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The numbers in Spanish have almost no similarity to English. However, they do have a similarity to Greek and Latin number roots. That may or may not help you. Just learn the first fifteen numbers, and we'll go from there.

Number Spanish Pronunciation
1 uno ooh - noh
2 dos dose
3 tres treyse
4 cuatro qua - tro
5 cinco sink - oh
6 seis sayse
7 siete see - eht - ay
8 ocho oh - cho
9 nueve new - ay - vay
10 diez dee - ehz
11 once on - say
12 doce dose - ay
13 trece tray - say
14 catorce cat - ore - say
15 quince keen - say

The next set of numbers is a little bit more difficult to understand, and I'll explain later. For now, you should learn all of these numbers. Later, I'll go in to how to use these numbers.

Number Spanish Pronunciation
20 viente bain - te
30 trenta train - tah
40 cuarenta cuar - en - tah
50 sin - quen - tah
60 sesenta say - sent - tah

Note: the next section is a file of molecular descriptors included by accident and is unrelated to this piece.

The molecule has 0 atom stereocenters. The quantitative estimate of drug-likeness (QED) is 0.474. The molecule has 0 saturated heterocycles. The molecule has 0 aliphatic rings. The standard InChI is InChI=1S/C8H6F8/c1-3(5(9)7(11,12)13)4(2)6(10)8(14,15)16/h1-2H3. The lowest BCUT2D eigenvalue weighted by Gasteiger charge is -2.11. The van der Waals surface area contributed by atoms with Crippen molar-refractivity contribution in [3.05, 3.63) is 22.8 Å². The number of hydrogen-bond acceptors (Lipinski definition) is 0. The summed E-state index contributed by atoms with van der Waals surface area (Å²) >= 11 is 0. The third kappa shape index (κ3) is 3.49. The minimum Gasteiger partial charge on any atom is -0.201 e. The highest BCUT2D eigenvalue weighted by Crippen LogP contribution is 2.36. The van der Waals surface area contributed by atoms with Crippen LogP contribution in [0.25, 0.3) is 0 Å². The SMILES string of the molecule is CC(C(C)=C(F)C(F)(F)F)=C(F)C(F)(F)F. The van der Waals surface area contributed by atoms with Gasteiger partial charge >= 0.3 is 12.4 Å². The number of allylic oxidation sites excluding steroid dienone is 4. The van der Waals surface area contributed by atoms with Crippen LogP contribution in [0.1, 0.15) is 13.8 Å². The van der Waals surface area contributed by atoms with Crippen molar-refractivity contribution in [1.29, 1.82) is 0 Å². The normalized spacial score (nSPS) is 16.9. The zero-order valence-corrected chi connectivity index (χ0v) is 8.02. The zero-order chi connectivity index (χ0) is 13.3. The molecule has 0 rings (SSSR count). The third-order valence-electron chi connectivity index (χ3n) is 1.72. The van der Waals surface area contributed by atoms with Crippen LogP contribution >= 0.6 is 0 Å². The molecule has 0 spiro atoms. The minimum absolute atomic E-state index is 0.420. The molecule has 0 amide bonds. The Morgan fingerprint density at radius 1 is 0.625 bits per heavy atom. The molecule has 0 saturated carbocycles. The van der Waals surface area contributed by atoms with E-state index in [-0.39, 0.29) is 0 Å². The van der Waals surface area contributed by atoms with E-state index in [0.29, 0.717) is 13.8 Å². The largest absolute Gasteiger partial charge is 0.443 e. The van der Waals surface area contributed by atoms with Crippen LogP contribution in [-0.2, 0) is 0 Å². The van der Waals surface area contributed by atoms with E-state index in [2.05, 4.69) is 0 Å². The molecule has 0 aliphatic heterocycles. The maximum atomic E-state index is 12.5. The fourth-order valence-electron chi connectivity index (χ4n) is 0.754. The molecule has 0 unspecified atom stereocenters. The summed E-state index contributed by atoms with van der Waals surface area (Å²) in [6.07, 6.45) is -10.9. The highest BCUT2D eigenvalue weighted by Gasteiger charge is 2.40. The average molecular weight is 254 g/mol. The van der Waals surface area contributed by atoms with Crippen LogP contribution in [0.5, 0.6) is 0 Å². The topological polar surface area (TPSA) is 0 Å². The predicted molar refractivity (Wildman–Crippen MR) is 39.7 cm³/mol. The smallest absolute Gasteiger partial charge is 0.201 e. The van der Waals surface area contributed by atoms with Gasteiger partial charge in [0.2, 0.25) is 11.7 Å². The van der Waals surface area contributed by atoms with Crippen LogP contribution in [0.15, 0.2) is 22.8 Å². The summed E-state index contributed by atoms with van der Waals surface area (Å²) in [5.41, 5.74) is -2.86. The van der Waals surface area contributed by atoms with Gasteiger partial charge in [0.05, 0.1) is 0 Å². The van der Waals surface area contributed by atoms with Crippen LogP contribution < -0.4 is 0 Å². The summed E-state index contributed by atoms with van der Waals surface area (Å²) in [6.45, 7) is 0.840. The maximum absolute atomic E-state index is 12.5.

70 setenta say - tent - tah
80 ochenta oh - chen - tah
90 noventa noh - vent - ah

Now here comes the hard part. The way that you create numbers greater than fifteen is you take the word for the tens position, and "y", then add the number for the ones position. Example: to say that you have sixteen cars, you would say, "Tengo diez y seis coches."" Notice that the words are (literally) I have ten and six cars. The same thing goes for all numbers up to one hundred. At and after one hundred, the system is basically the same with a few minor adjustments, but I am not going to didcuss it now because I cannot remember how to spell anything past one hundred and must look it up. Please be patient.


© 1997 joseph Holder